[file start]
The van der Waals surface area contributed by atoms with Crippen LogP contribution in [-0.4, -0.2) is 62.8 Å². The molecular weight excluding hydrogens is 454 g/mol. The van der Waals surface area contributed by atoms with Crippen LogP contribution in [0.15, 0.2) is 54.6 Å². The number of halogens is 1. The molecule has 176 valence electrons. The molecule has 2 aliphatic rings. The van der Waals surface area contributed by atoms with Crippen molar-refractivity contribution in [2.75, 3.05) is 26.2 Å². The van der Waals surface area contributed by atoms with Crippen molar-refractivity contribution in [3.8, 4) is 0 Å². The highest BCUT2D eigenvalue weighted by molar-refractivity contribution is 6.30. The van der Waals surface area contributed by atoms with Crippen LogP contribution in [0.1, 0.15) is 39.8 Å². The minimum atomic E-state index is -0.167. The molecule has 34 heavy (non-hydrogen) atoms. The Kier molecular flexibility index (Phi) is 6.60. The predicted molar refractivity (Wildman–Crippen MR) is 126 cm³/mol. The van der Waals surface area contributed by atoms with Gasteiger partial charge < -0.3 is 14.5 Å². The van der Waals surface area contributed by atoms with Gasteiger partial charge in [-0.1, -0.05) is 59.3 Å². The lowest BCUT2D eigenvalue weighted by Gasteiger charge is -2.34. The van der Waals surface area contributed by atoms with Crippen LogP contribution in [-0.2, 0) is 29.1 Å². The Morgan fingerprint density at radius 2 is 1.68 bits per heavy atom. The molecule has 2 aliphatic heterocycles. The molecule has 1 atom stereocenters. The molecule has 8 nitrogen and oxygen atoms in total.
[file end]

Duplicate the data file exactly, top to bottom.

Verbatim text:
The van der Waals surface area contributed by atoms with Crippen LogP contribution in [-0.4, -0.2) is 62.8 Å². The molecular weight excluding hydrogens is 454 g/mol. The van der Waals surface area contributed by atoms with Crippen LogP contribution in [0.15, 0.2) is 54.6 Å². The number of halogens is 1. The molecule has 176 valence electrons. The molecule has 2 aliphatic rings. The van der Waals surface area contributed by atoms with Crippen molar-refractivity contribution in [2.75, 3.05) is 26.2 Å². The van der Waals surface area contributed by atoms with Crippen molar-refractivity contribution in [3.8, 4) is 0 Å². The highest BCUT2D eigenvalue weighted by molar-refractivity contribution is 6.30. The van der Waals surface area contributed by atoms with Crippen LogP contribution in [0.1, 0.15) is 39.8 Å². The minimum atomic E-state index is -0.167. The molecule has 34 heavy (non-hydrogen) atoms. The Kier molecular flexibility index (Phi) is 6.60. The predicted molar refractivity (Wildman–Crippen MR) is 126 cm³/mol. The van der Waals surface area contributed by atoms with Gasteiger partial charge < -0.3 is 14.5 Å². The van der Waals surface area contributed by atoms with Gasteiger partial charge in [-0.1, -0.05) is 59.3 Å². The lowest BCUT2D eigenvalue weighted by Gasteiger charge is -2.34. The van der Waals surface area contributed by atoms with Crippen LogP contribution in [-0.2, 0) is 29.1 Å². The Morgan fingerprint density at radius 2 is 1.68 bits per heavy atom. The molecule has 2 aliphatic heterocycles. The molecule has 1 atom stereocenters. The molecule has 8 nitrogen and oxygen atoms in total.